GAIA1 is a global space astrometry mission, successor to the Hipparcos mission, launched in 1989. The GAIA spacecraft is being built by EADS Astrium France and is scheduled for launch in 2013. At a distance of 1.5 million km from Earth at Lagrangian point L2, slowly spinning around its axis, GAIA will monitor each target star about 100 times over a 5-year period, precisely measuring its distance, movement, and change in brightness. Through spectrophotometric classification, it will provide the detailed physical properties of each star observed: luminosity, temperature, gravity, and elemental composition. This massive stellar census will provide the basic data to tackle an enormous range of important questions related to the origin, structure, and evolutionary history of our Galaxy. The measurements performed with GAIA will be accurate to 24 microarcsec, about 100 times more accurate than Hipparcos. To achieve this extreme accuracy at an operational temperature of 100 K, the entire GAIA Payload is made out of Silicon Carbide (SiC).
GAIA Payload Module
Figure 1 shows the GAIA Payload Module (PLM) consisting of two telescopes with a focal length of 35 m that re-image the stars on a common focal plane by means of a beam combiner. The two M1 telescope mirrors (1.45 m x 0.5 m) are fixed on the torus at an angle of 106.5°, the ‘Basic Angle’. By design, the overall payload is a-thermal. Remaining small Line Of Sight (LOS) fluctuations of maximum 7 micro-arcsec result only from thermal gradient fluctuations within the payload. For dealing with these small LOS fluctuations GAIA is equipped with a metrology system that monitors the ‘Basic Angle’ continuously and enables correction by calculation: the Basic Angle Monitoring (BAM) system.
The Basic Angle Monitoring (BAM) system
BAM measures the ‘Basic Angle’ in flight with an accuracy of about 0.5 micro-arc second rms at 5 minutes intervals of scientific operation. Considering a telescope base length of 0.6 m, this variation corresponds to an optical path difference (OPD) of 1.5 pico-meter rms.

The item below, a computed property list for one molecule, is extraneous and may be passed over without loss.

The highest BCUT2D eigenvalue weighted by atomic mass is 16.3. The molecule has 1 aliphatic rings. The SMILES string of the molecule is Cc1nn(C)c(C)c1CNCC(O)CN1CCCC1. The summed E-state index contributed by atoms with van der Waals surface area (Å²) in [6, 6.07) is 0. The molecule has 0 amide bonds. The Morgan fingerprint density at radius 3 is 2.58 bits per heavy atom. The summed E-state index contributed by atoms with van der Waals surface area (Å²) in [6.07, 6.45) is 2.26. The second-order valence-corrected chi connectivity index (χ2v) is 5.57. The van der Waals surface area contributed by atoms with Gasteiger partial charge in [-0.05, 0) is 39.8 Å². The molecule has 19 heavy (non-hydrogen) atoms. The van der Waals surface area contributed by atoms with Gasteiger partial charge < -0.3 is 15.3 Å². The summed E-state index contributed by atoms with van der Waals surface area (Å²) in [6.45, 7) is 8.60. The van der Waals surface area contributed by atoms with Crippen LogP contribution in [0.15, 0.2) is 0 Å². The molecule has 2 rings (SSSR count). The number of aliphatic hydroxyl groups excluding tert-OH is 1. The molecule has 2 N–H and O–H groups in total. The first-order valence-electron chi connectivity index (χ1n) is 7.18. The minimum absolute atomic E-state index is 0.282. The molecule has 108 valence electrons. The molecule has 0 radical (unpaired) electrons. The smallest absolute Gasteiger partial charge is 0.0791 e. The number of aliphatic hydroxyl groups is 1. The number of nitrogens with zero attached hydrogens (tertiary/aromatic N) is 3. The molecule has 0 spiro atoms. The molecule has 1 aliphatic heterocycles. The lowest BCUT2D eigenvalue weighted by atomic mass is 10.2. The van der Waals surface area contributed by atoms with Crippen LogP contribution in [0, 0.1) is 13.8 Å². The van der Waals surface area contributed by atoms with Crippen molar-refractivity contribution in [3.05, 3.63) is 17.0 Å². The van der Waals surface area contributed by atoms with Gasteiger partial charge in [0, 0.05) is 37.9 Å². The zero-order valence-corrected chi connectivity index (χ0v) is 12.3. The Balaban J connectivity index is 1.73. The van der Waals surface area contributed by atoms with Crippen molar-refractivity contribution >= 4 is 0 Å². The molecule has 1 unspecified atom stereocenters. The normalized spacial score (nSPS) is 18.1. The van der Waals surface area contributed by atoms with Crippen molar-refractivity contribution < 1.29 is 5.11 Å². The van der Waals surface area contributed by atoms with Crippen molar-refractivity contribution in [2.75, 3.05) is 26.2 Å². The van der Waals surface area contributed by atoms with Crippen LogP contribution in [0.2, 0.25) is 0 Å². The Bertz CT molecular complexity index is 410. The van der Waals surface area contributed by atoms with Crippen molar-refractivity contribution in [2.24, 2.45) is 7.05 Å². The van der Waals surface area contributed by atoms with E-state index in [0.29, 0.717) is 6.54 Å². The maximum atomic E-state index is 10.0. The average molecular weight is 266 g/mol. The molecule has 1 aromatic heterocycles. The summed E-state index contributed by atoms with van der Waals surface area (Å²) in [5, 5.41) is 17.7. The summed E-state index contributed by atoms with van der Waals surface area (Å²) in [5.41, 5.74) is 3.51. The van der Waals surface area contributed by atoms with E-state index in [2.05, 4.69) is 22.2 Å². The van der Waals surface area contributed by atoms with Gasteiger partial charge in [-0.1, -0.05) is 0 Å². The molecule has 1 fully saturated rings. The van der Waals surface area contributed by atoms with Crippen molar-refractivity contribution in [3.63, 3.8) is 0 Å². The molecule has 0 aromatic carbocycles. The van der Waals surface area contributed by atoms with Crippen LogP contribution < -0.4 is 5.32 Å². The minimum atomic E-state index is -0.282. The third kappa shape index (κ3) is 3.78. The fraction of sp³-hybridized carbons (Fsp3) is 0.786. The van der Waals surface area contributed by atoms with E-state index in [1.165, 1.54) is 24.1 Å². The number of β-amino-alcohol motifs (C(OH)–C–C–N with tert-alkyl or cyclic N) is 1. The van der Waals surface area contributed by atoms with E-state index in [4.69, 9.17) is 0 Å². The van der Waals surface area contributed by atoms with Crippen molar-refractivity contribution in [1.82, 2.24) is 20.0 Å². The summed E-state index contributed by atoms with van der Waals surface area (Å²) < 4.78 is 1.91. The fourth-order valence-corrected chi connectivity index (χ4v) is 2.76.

The BAM principle, shown in Figure 2, is based on the measurement of the relative position of two interferometric patterns, each one being generated from a common laser diode source. The common beam is split by optics into two pairs that are sent towards the two telescopes Astro 1 and Astro 2 via two ‘bars’ positioned opposite the M1 mirrors. Both beam pairs are projected on the same CCD in the focal plane of the telescope mirrors. This results into two interference patterns on the BAM CCD. Rotation of a telescope mirror induces differential fringe motion, which provides information about the differential variation of the line-of-sight of each telescope. Two CCD detectors in the focal plane, a nominal (N) and a redundant (R) CCD, are dedicated to the BAM function. Each of the two BAM CCD’s receives the two fringe patterns generated by the corresponding laser source through the two bars.
The BAM bars (BAM OMA 1 and BAM OMA 2) are open-structured base plates supporting optics to create and direct the optical beams (see Figure 3). The light source entrance fibres, collimating optics, filters and beam splitters are only present on BAM OMA 2. The base plates, periscopes, folding mirrors, and collimator optics are all made of SiC. Some components (transmission optics) are necessarily made of glass; these are the beam splitters (fused silica), attenuator filters (BG40) and polarizers (polarcor ™). Each bar is mounted via INVAR iso-static mounts on the GAIA payload main SiC structure (torus).
Silicon Carbide (SiC)
The SiC material used for the GAIA mission was supplied by Boostec, France. SiC is a relatively lightweight material (ρ = 3160 kg/m3) with a high stiffness (E = 420 GPa) resulting into a very high specific stiffness (E/ρ = 135 x 106 Nm/kg), about 5 times the value of the usual materials used in space: Aluminum, Titanium and Steel. As a result, structures of SiC can be made 5 times lighter to achieve the same stiffness.
Another advantage is the dimensional stability of SiC due to the combination of low thermal expansion (α = 2·10-6/K; low deformation), a relative high thermal conductivity (λ = 180 W/m/K; low thermal gradients) and a high degree of isotropy (homogeneous in all directions).